After five years of prayer and discipleship, Bahram gained the courage to tell his father about his faith: “Dad, you know that I was praying, and I was doing all the things that our mullah (Islamic leader) told us to, and one night I was dreaming, and God spoke to me and said: ‘Follow me’. …And I started to read the Bible. Now I’m believing Jesus is the Son of God.”
“I was encouraged by how boldly he was sharing with his father,” Jamal said. “This is so encouraging to me to see how the first generation [of believers] is telling their existing family that the Lord is Christ.”
For local believers, sharing their faith with their families is fruit of spiritual growth, Jamal explained. “You come to faith, but still you have inside your heart a garbage bag that you keep from your former life. Now I became new in Christ, but it’s a process, a journey, it takes time to come to this decision,” he said. Fear, identity issues, lack of discipleship, need for inner healing and plain busyness can keep new believers from truly experiencing freedom and sharing that with others.
However, citing the close-knit communities in the country where he lives, Jamal said house churches—that might emerge from existing Bible study groups—have potential to create great momentum for advancing the gospel. “People are living together… The father is living here, and the son is in the next house,” he described. Extended families are constantly in and out of each other’s homes, cooking together, spending time together and doing life together. These natural relationships and rhythms can lead to communities worshipping God together, led by locals and carried out in their heart language.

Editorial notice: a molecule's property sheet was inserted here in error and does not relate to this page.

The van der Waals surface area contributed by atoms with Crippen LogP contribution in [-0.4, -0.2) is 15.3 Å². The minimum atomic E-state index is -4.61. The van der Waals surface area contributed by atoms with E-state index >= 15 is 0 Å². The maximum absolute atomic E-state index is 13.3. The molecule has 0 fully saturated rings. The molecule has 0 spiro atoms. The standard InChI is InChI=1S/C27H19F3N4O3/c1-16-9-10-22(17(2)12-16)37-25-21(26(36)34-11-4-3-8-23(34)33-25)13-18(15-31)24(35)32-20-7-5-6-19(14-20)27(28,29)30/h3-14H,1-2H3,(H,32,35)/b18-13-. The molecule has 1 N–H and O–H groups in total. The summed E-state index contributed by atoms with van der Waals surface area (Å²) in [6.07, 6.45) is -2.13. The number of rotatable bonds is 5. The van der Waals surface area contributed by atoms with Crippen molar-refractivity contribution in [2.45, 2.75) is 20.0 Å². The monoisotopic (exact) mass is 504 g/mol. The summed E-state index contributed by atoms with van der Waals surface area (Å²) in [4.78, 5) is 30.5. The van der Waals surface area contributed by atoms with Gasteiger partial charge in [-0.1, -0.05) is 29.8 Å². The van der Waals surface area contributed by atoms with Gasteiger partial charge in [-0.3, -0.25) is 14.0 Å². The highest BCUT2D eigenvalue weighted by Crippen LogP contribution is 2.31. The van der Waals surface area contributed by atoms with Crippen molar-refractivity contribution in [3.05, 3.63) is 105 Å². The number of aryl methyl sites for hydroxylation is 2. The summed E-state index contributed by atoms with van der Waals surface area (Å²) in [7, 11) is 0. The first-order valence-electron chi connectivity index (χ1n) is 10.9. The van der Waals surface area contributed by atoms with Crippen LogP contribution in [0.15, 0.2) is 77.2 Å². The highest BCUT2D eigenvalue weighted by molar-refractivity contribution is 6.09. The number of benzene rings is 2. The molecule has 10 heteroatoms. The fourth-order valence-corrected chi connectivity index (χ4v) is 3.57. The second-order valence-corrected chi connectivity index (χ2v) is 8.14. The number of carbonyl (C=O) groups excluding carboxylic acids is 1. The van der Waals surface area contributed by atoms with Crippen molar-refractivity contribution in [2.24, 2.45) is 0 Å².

Jamal is committed to discipling his friends as long as he and Yulduz are allowed to stay in the country (it is challenging for them to maintain their visa and raise adequate support), but he knows it’s ultimately important for locals to lead others to Christ.
The new coronavirus has upended the communities among whom Jamal and Yulduz live and serve. “People are panicking, living with fear; goods became expensive as…most things are imported from other countries,” Jamal shared. People who rely on income from a family member working abroad now face increasing poverty as many of those jobs have ended due to the pandemic.
Aside from the economic impact, the virus itself carries a stigma. “Especially in a shame and honour culture, people are afraid to be the one to carry and spread the virus. They do not want their neighbours to know that they have a sick person in their family,” Jamal said.
“In our context, people relate sickness with sin. They assume that sickness is a divine punishment.”
As both men and women try to maintain their families’ honour, they struggle with the ramifications of a COVID-19 diagnosis: For a man, getting sick means failing to protect and provide for his family; for a woman, self-isolating brings the shame of separation. “The first priority of the family is to preserve the family honour by keeping everyone together, regardless of the health risks,” Jamal explained.
Amidst the pandemic, he and Yulduz are raising more prayer; focussing on media ministry, including online chats and telephone calls; and distributing simple hygiene and preventative resources in the communities.
Jamal is also sharing the biblical principle of hope with those he disciples, helping them develop increased spiritual, social and emotional strength and an awareness that God is their provider.